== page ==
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View Full Version : !!SHOCKING!!


BEET
Aug 31, 2004, 09:03 AM
I am the proud owner of a 15 '' G4 Powerbook, and am loving every second of it's speedy, sleek and smooth performance. However there is on thing that I'm a little nervous about.
I've had the computer for about two months now and over the last week or so I have started to feel slight tingling feeling through my finger when using the touchpad. It's not that I'm really getting a shock or anything, but I can feel something. Is this normal? Is it going to get worse and blow me up? or is this just my computer trying to turn me on? Has anyone else felt this connection between themselves and there machine?

I look foward to some reassurance.

Beet.

musicpyrite
Aug 31, 2004, 09:14 AM
There have been reports of PowerBooks shocking their users, but I don't know weather through the touchpad or just by touching the computer.

I'd give Apple Care a call right away, this could be pretty serous for you and your computer.

jxyama
Aug 31, 2004, 10:06 AM
it's most likely a loosely grounded power supply or something to that effect.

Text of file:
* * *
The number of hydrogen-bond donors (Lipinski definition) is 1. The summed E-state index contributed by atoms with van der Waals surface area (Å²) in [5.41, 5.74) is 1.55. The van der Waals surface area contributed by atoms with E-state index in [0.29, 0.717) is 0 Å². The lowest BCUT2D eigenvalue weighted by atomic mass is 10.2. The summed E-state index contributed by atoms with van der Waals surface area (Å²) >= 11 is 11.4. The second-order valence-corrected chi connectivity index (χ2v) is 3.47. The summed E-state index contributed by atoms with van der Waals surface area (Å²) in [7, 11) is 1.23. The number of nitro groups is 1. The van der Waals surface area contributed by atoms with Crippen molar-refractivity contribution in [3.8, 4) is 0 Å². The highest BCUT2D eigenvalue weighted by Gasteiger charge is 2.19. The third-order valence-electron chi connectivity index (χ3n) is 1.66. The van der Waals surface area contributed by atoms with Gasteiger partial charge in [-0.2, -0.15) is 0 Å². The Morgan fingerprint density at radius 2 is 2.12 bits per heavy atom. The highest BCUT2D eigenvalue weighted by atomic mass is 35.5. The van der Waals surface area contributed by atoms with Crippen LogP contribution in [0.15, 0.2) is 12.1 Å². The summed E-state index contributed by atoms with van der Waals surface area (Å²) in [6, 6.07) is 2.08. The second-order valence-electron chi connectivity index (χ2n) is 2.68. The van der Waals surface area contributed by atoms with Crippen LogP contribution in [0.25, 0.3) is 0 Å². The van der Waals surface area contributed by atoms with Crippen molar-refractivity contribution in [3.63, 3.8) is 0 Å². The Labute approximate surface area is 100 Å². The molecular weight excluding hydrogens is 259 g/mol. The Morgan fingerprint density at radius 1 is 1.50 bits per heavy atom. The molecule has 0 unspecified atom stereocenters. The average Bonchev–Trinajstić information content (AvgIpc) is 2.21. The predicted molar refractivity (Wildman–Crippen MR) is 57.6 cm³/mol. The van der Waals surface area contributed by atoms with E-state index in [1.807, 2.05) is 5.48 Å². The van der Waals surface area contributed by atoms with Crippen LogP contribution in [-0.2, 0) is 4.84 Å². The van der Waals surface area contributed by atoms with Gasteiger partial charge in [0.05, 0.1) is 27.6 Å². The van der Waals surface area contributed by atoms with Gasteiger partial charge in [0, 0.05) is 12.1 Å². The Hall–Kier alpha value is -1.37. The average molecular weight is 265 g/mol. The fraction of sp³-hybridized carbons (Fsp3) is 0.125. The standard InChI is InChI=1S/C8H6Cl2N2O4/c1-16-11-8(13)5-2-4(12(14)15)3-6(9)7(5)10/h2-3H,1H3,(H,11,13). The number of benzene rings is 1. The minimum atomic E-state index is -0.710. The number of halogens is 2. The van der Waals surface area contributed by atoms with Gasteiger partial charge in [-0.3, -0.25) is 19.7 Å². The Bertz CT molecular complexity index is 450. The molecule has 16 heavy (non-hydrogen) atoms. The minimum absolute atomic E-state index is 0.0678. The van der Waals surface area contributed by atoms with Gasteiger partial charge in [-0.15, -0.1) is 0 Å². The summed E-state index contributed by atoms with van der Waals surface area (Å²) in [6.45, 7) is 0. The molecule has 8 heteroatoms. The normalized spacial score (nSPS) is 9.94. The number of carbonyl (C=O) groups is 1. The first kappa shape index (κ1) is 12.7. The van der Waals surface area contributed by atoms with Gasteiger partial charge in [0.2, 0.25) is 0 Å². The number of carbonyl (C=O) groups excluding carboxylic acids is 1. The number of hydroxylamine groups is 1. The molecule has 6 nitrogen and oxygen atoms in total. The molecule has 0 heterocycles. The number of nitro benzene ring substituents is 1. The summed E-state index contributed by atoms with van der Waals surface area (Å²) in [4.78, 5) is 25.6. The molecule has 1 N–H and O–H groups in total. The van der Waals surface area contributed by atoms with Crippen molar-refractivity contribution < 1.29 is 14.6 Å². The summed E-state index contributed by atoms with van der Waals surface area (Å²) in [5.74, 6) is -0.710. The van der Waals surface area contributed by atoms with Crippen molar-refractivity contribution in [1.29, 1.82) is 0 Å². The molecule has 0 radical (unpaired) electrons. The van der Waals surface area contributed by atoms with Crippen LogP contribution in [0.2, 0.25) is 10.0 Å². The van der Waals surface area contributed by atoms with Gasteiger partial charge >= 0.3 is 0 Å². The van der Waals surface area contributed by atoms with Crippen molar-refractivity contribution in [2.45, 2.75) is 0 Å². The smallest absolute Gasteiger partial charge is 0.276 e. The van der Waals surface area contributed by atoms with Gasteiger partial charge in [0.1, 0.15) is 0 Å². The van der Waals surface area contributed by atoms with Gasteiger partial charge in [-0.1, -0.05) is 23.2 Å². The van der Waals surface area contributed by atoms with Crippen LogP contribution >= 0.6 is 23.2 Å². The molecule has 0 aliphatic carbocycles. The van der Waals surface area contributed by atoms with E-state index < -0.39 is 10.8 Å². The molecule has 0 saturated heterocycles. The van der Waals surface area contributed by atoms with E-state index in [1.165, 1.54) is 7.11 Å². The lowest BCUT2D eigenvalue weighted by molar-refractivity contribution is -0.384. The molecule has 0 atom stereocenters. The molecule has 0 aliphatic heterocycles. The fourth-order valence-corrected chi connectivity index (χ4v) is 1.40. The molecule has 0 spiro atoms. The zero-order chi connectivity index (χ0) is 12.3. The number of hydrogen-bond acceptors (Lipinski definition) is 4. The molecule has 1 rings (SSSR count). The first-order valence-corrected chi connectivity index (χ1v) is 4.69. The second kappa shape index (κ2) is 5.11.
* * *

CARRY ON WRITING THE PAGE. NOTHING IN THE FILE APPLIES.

i'd bet that you only get the tingle when your powerbook is plugged into the wall, since only then, the powerbook is grounded.

if it's floating (off the wall sockets), you shouldn't feel the tingle, unless you are grounded yourself through some other means.

anyway, take your power supply, cables and the powerbook to an apple service place as soon as possible, as musicpyrate suggested.

homerjward
Aug 31, 2004, 10:25 PM
it's just love for your powerbook :p

OldManJimbo
Aug 31, 2004, 11:00 PM
Wow - I'm jealous. I don't get that kind of vibe from MY PowerBook. When you find out what makes it do this, let me know, so I can rig mine up the same way. :D

Seriously - it sounds like a call to AppleCare or a visit to your retailer is in order.

Merf
Sep 2, 2004, 11:36 PM
Well what is the trackpad made out of? I thought it was plastic of some sort. At least I think I don't really know I have had a 5300ce and a G3 wallstreet I always thought they were plastic at least the part where your finger touches. And I have always thought that plastic doesn't conduct electicity. Oh well you guys will most likely know and tell me.

Merf

numark
Sep 3, 2004, 01:51 AM
Touchpads generally work by detecting the slight electrical current in your skin. It's so small that it doesn't normally bother you, but it works wonders for computer pointing devices.

Maxicek
Sep 3, 2004, 04:50 AM
Had the same problem on mine. No shocks on batteries, only when it was plugged in the wall. I found on another thread that the mains plug that integrates directly to the transformer has no earth (I am in the UK) but the one with the the long mains lead does. Swapped leads, problem gone.